Recycling Shipping Containers As Art Museums
Proving that shipping containers have entered the popular imagination, we look at a number of museum curators that have recycled shipping containers into art spaces. In these instances the flexibility of shipping containers is utilised to the max, including a mobile shipping container museum that has travelled through French North Africa, a temporary add-on space to a modern art museum in the US, and containers used to create an IMAX cinema space that has been used in California and New York in different configurations.
Let’s start with Musee Mobile that began its journey in France before showing young African children modern art for the first time.
Musee Mobile, France
Containers are known for their ability to bring enclosed spaces to almost anywhere in the world. They are built to be strong, and with relatively little effort are easily transported from place to place.
The curators of Musee Mobile (MuMo) took these important facets and created a modern art museum that was transported by truck across France and then the deserts of North Africa. It was designed to bring art to children who don’t have geographical access to it normally. The curator, Ingrid Brochard, won financial support from a number of major French companies and commissioned artworks specially for the project that were loaned by the artists for the journey.
School pupils went into the museum, unaccompanied by any teacher but guided by child psychologists Donatello Caprioglio and Olivia Agostini. In being away from their teachers, so they were guided in gaining the insights that only a young imagination could give. Importantly, no adults were allowed into the museum other than the child psychologists – one day they may but this is just for children!
Whether a giant inflatable pink rabbit suspended from a roof, or watching a deer covered in paint through a keyhole, their imaginations were stimulated by 15 different artists who participated in the project. It will be interesting to find out the differences in perceptions from the French and African kids – the French will have been exposed to such art before yet the children from Cameroon and Cote d’Ivoire may have never seen art in their young lives.
The Whitney Museum, New York
At the Whitney Museum of American Art, six shipping containers were placed in the museum’s moat. Modified on the outside with coloured glass panels, they were precisely arranged to form a minimalist cube. From the outside you could see the yellow glass windows that stretched diagonally from the floor, twenty feet to the roof that allowed natural light in.
The temporary space was given over to education, including art making for children and adults. Within the cube was a stairwell that enabled access to the space, and the walls and space within were available for additional art space. As with other shipping container buildings they were prefabricated off-site (this time in New Jersey) before being driven down to Manhattan and craned onto the site. The 20ft x 20ft x 20ft cube was a striking addition to the New York street scene.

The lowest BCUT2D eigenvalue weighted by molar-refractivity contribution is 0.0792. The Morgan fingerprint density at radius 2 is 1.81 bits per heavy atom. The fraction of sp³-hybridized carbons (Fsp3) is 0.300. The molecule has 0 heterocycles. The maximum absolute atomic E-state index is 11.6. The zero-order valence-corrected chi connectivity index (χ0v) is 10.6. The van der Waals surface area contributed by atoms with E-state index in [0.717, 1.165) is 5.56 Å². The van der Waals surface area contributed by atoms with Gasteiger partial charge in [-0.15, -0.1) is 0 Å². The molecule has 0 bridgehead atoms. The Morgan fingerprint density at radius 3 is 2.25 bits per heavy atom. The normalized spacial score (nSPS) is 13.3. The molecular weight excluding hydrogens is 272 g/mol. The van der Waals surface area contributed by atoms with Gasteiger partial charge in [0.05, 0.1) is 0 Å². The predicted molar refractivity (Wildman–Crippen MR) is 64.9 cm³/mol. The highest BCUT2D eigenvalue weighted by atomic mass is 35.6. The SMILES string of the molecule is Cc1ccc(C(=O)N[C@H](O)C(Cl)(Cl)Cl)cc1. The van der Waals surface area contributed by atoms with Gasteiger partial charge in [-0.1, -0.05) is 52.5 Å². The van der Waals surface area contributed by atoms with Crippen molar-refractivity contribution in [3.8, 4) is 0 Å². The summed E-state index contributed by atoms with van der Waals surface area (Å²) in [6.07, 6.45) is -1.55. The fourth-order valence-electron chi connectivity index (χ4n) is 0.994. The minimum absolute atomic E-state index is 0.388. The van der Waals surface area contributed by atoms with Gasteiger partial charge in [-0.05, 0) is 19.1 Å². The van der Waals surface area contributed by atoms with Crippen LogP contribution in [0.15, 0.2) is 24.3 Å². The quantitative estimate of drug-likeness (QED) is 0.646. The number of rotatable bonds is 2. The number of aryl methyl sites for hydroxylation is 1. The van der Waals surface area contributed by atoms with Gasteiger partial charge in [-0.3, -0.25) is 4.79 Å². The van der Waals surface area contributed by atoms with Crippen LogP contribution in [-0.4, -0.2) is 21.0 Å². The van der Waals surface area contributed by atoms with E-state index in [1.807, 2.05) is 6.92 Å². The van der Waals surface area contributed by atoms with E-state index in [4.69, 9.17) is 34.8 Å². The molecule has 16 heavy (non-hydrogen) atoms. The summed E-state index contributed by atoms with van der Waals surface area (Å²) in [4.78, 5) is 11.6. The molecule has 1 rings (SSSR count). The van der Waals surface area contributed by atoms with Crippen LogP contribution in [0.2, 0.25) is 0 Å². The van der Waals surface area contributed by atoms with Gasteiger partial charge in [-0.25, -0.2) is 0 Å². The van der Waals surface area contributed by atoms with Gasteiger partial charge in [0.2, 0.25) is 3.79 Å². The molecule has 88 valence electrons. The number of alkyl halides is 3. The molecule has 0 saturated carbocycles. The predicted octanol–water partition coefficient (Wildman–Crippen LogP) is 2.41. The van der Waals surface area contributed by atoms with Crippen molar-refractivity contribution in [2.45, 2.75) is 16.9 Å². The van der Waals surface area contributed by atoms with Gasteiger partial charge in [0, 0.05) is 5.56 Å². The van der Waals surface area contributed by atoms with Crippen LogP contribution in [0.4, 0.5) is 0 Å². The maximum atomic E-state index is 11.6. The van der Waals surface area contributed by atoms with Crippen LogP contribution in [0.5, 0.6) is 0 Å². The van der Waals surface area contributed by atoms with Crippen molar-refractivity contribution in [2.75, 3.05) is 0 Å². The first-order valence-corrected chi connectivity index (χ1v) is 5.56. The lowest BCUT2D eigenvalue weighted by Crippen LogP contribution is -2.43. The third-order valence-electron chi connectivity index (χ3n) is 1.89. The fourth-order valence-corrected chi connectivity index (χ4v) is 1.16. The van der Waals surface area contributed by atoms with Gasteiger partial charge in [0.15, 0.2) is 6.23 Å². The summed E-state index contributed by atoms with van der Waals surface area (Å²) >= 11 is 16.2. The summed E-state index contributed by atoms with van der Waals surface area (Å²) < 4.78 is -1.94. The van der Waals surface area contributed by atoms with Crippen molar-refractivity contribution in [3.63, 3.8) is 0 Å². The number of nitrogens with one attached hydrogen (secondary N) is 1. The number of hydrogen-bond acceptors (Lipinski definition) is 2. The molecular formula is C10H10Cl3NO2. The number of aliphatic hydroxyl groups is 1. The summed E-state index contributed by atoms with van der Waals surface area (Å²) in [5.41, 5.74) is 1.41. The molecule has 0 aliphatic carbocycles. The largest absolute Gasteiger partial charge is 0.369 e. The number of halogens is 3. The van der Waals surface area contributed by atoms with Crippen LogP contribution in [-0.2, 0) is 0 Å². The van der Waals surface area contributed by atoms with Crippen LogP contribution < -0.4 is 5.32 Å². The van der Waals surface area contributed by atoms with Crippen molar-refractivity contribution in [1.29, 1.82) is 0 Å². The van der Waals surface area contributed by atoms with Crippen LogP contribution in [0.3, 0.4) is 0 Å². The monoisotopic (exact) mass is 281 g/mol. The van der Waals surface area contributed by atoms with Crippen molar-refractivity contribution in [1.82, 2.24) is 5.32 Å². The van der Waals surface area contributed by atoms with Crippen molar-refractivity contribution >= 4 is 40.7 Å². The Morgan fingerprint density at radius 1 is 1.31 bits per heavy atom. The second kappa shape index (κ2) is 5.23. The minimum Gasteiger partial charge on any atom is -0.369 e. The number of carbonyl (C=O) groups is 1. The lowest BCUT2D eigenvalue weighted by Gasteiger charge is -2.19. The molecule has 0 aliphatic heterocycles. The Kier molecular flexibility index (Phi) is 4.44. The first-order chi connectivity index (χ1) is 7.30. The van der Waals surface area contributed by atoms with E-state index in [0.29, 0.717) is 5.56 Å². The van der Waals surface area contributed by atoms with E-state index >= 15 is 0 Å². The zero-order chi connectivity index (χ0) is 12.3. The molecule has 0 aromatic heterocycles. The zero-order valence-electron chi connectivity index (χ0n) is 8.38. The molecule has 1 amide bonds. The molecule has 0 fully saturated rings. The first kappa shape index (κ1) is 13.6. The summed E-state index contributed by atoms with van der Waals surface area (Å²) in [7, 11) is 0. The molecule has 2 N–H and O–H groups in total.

Have a look at this video of the installation below:
Nomadic Museum, Santa MonicaJapanese artist Shigeru Ban’s shipping container art museum in Santa Monica was designed to house an exhibition of large-scale photographic works by naturalist film maker Gregory Colbert. His exhibition ‘Ashes and Snow’ was to enable people to understand their interaction with animals. The mobile Nomadic Museum was first debuted in New York and was later expanded for further presentations in Santa Monica, California.
In terms of construction the museum had to be strong yet light – with a major earthquake in the area only a few years before, local building regulations demanded that any temporary building that was in place for longer than three months had to meet permanent building regulations that included earthquake mitigation. Containers as such were a brilliant aspect to this as they are of solid yet flexible construction and with the right foundations could withstand the impact of the earth shifting beneath.
The building used 152 containers, some of which were 20ft and others that were 40ft in length. They were stacked four high in a ‘chequerboard’ format to allow light into the building yet using their proven interlocking systems to add stability and strength to the structure. In the spaces of the walls, the artist used PVC panelling to allow light in but to weatherproof the building at the same time.
The roof was held up with two sonotubes, that are designed for pouring concrete, and smaller trusses came off these to support the tented roof. Other than the containers themselves, the installation within only filled six containers for rapid deconstruction and removal to the next location for the museum.
Ready to create your own shipping container art museum?
Have you an idea to impact children’s or adults’ minds with your artworks? Shipping containers come in a variety of sizes and with some simple modifications can make the ideal exhibition space. Give our team of shipping container experts a call and we will happily discuss your needs.